"We just want to pick up where we left off last year, don't want to miss a beat," Taylor said. "At the end of last year, we were playing our best ball of the year. For us to carry over from last year, not just play at the same level but at a higher level, is the goal."
To do that, Taylor's continued progression is critical, becoming a quarterback who can consistently produce with his arm. The end of last season was promising for the senior, but it won't be known just how far he's come until the team takes the field for the first time Sept. 6 in an intriguing opener against Boise State.
Taylor said last year's passing success had much to do with him and his receivers becoming more comfortable with each other on the field.
"I've always been a good passer, but certain situations I've been in, I've had to run," Taylor said. "Passing is nothing new. The first two years here, I just kind of ran more. The year after that, the receivers and I got on the same page. We just had to have time to jell with each other."
All four leading receivers return this year, including split end Jarrett Boykin, the team's top pass-catcher who averaged 20.9 yards per reception last season.
The Hokies open the season in Washington, D.C., against No. 3 Boise State in a Monday night game. The Broncos, coming off a 14-0 season, are seeking to become the first non-BCS conference school to play for a national championship. In order to do that, they first have to knock off Virginia Tech.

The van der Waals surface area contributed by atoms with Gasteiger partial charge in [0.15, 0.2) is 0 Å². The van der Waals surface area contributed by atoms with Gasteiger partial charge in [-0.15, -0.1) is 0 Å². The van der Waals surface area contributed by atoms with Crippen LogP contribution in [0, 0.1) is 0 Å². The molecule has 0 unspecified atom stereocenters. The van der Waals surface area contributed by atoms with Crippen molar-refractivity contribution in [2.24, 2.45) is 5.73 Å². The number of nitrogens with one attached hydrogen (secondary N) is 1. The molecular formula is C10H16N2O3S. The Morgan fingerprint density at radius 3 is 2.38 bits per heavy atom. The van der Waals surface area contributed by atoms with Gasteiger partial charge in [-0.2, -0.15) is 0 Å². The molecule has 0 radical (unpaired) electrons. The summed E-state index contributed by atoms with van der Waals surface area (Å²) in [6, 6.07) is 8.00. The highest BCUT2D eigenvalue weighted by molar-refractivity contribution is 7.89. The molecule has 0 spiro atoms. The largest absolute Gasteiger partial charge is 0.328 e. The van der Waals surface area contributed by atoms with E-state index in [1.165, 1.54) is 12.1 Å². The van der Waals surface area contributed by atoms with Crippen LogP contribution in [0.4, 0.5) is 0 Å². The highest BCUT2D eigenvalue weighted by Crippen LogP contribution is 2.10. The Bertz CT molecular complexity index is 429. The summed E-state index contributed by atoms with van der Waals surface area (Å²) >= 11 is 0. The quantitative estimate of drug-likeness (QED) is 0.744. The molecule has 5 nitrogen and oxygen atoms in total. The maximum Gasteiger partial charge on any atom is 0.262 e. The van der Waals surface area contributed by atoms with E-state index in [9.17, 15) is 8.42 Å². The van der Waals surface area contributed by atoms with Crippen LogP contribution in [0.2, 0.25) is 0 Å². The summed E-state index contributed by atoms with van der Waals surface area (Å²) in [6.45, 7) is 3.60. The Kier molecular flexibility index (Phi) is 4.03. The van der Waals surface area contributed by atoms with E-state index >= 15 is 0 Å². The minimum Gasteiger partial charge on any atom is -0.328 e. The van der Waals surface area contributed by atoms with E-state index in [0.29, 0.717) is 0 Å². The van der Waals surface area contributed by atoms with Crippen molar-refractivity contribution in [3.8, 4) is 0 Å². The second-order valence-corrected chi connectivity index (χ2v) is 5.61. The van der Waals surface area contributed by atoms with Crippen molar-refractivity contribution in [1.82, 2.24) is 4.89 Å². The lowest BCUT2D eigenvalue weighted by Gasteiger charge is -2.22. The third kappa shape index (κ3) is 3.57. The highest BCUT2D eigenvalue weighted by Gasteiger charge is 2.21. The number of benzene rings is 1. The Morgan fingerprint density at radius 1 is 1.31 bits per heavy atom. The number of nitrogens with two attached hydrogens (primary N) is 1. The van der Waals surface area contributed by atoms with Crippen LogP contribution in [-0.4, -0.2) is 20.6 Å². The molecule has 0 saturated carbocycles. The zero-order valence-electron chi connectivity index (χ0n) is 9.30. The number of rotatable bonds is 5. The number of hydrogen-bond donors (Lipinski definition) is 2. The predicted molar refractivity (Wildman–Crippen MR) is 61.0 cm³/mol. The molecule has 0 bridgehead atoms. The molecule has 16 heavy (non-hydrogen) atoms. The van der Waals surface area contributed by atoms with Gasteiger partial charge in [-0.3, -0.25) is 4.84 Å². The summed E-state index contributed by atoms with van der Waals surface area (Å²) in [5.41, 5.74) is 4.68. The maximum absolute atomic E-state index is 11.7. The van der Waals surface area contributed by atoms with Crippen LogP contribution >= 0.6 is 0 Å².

Taylor has heard the talk but said the team feels it's being overlooked a bit already.
"That's what you work all summer for. That's added motivation," Taylor said. "I think we're the underdogs when this game starts. That's just motivation all summer."
If they can pull it off, the Hokies must overcome some serious history. Virginia Tech is 1-25 all-time against Top 5 teams, that lone victory coming against then-No. 2 Miami in 2003.
But if Taylor is looking for a springboard toward the championship, it is just nine days away.